When Christmas finally came and we opened presents, I was completely shocked to see he’d gotten me a Canon 7D.  It was an incredible gift, and I was totally blown away.  He said he thought I’d gone as far as I could with his camera, and that I needed a better one to really make the most out of my photography.  I was so amazed, and must have thanked him a million times.  Even now, when I’m taking photos or going through the day’s photos at night I’ll thank him for my fancy camera.  I’m still just barely learning all of its tricks. 

Several days later, as I was celebrating Christmas with my family, I was shocked again to open a 50mm f/1.4 lens from my parents.  I could finally take artistic food photos with a super tight focus and very shallow depth of field (let’s just call that artistically blurry).  I think I unwrapped it, stared at the box in disbelief, and said to my mom “Really?!” My grandmother had even gotten me the perfect camera case to fit all my new toys!  J had put some serious coordinating into Christmas, and I was overwhelmed by everyone’s generosity.

I was determined to learn everything about my camera, and not become one of those people who has a fancy toy but no idea how to use it.


I bought a manual and got to studying.  Even though I’ve read the whole thing cover to cover, I think I’ve only mastered about 20% of my camera’s functionality.  Still, I’ve been able to take some incredible photographs.


Simple, Customizable Granola.  I loved how the colors of the craisins played against the pink of the bowl, and as well as how much texture there is in this photo.  I’ve also finally learned the lesson about natural light, which means I can take photos in my house, on my kitchen counter, between the hours of 2:30-3:30PM.  Which pretty much limits me to getting great photos on the weekend until it starts getting lighter much later.


Vegetarian Black Bean Soup.  This was my first picture that got accepted to FoodGawker, and I was over the moon with excitement.  Seriously, I called J and my parents and sent frantically excited emails like I’d just gotten into my first choice college, early admission. 

It’s been just a little less than a year from the first photo in this post to the last.  I’m thoroughly amazed when I look at the difference between them.  I still have so much to learn (manual focus, I’m going to master you one of these days!), but my photos are really starting to look exactly how I want them to, and that’s very exciting.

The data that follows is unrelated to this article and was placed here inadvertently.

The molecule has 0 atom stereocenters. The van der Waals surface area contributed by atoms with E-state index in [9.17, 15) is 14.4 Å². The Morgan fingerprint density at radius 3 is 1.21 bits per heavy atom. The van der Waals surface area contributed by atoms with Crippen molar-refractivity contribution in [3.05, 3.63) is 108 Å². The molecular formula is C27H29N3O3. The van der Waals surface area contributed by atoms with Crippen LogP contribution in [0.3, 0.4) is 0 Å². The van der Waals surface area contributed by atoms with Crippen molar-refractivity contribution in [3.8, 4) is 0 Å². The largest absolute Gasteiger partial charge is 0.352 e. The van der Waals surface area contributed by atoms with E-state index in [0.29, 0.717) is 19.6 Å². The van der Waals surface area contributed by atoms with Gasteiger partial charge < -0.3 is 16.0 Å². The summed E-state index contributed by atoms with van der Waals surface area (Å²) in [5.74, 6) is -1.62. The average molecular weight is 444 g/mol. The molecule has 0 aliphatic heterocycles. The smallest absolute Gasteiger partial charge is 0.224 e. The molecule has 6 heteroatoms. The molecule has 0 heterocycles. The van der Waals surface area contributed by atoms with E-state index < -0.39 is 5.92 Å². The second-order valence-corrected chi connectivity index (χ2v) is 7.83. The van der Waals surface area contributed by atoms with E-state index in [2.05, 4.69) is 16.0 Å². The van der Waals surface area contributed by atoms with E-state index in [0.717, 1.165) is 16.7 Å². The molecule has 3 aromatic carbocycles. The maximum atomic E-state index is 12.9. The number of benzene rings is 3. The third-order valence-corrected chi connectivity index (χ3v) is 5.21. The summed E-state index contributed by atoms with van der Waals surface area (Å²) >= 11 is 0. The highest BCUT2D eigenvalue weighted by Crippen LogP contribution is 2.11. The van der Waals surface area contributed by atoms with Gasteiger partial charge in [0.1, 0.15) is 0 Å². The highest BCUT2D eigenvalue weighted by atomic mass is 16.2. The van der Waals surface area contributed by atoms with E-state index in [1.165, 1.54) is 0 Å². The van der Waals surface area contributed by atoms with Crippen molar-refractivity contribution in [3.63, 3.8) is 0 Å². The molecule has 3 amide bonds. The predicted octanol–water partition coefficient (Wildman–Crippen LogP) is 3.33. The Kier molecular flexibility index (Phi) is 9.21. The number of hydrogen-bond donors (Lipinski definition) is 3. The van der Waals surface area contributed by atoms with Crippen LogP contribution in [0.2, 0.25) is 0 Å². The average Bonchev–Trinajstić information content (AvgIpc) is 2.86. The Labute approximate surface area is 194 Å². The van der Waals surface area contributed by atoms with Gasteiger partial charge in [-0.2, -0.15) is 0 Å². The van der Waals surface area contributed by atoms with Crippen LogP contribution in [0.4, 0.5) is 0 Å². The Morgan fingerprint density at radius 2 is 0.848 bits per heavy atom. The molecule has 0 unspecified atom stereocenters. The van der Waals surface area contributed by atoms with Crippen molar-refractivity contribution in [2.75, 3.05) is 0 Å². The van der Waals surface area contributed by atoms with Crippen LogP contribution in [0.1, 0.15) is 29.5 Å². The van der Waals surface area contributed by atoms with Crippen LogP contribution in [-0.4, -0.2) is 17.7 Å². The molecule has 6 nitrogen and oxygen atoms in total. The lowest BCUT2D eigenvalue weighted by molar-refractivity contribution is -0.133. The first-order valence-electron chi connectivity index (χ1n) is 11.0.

Here are all my tools, my little Canon ELPH 300 in red, J’s trusty Powershot SX10, and my new Canon 7d.  I’ve committed to taking at least one picture a day for all of 2012, though many days I’m up more around the 100 range, and up in the 500-700 range on the weekends.  I’m still taking lots of duds for each good photo, but I’ve learned so much about my camera, as well as about lighting and composition.  With any luck I’ll have improved even more in another year!


Photography: A One Year Journey in Pictures — 3 Comments

  1. I just got the 1.4 and am on pins + needles waiting for the day I can get the 7d!! Your photos are looking fabulous. Keep it up!! Thanks for the link love as well. 🙂

    • Thanks, Ashley! You’re going to love the 1.4. I’d already taken the photo class when you started posting the Photo 101 series, and it was the perfect refresher. I’ve recommended those posts to a lot of friends since then. They’re informative, but still easily accessible no matter your level of expertise. Plus, why not learn from pretty food pictures? 🙂

  2. I love this post. I got a DSLR this year, too, and have been pretty negligent in really getting to know it. I took a class and have been using the manual mode a little, but I am not using it to its potential.